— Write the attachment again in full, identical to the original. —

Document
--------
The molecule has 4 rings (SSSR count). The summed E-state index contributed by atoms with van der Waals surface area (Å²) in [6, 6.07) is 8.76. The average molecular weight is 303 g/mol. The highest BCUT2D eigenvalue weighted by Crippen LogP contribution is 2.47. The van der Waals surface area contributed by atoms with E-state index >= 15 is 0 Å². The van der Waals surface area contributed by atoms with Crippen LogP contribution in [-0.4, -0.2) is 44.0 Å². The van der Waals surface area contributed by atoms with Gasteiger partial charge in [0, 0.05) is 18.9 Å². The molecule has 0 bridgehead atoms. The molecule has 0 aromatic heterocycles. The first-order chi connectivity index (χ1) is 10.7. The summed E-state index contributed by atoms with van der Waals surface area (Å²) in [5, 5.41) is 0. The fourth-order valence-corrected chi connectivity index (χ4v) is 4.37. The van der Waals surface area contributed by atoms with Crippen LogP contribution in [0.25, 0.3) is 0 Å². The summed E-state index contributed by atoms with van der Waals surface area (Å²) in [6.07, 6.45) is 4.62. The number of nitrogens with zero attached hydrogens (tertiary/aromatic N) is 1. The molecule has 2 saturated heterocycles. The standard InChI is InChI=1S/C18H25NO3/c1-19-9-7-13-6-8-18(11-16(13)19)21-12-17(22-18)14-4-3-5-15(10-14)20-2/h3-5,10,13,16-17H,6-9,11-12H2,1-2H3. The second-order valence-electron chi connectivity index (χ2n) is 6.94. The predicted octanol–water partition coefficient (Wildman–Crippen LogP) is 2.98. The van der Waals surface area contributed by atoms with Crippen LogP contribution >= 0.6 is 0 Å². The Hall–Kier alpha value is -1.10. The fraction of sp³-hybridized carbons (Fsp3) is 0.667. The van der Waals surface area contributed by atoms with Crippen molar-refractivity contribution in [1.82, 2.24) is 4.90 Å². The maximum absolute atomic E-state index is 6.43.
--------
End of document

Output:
The molecule has 4 rings (SSSR count). The summed E-state index contributed by atoms with van der Waals surface area (Å²) in [6, 6.07) is 8.76. The average molecular weight is 303 g/mol. The highest BCUT2D eigenvalue weighted by Crippen LogP contribution is 2.47. The van der Waals surface area contributed by atoms with E-state index >= 15 is 0 Å². The van der Waals surface area contributed by atoms with Crippen LogP contribution in [-0.4, -0.2) is 44.0 Å². The van der Waals surface area contributed by atoms with Gasteiger partial charge in [0, 0.05) is 18.9 Å². The molecule has 0 bridgehead atoms. The molecule has 0 aromatic heterocycles. The first-order chi connectivity index (χ1) is 10.7. The summed E-state index contributed by atoms with van der Waals surface area (Å²) in [5, 5.41) is 0. The fourth-order valence-corrected chi connectivity index (χ4v) is 4.37. The van der Waals surface area contributed by atoms with Crippen LogP contribution in [0.25, 0.3) is 0 Å². The summed E-state index contributed by atoms with van der Waals surface area (Å²) in [6.07, 6.45) is 4.62. The number of nitrogens with zero attached hydrogens (tertiary/aromatic N) is 1. The molecule has 2 saturated heterocycles. The standard InChI is InChI=1S/C18H25NO3/c1-19-9-7-13-6-8-18(11-16(13)19)21-12-17(22-18)14-4-3-5-15(10-14)20-2/h3-5,10,13,16-17H,6-9,11-12H2,1-2H3. The second-order valence-electron chi connectivity index (χ2n) is 6.94. The predicted octanol–water partition coefficient (Wildman–Crippen LogP) is 2.98. The van der Waals surface area contributed by atoms with Crippen LogP contribution >= 0.6 is 0 Å². The Hall–Kier alpha value is -1.10. The fraction of sp³-hybridized carbons (Fsp3) is 0.667. The van der Waals surface area contributed by atoms with Crippen molar-refractivity contribution in [1.82, 2.24) is 4.90 Å². The maximum absolute atomic E-state index is 6.43.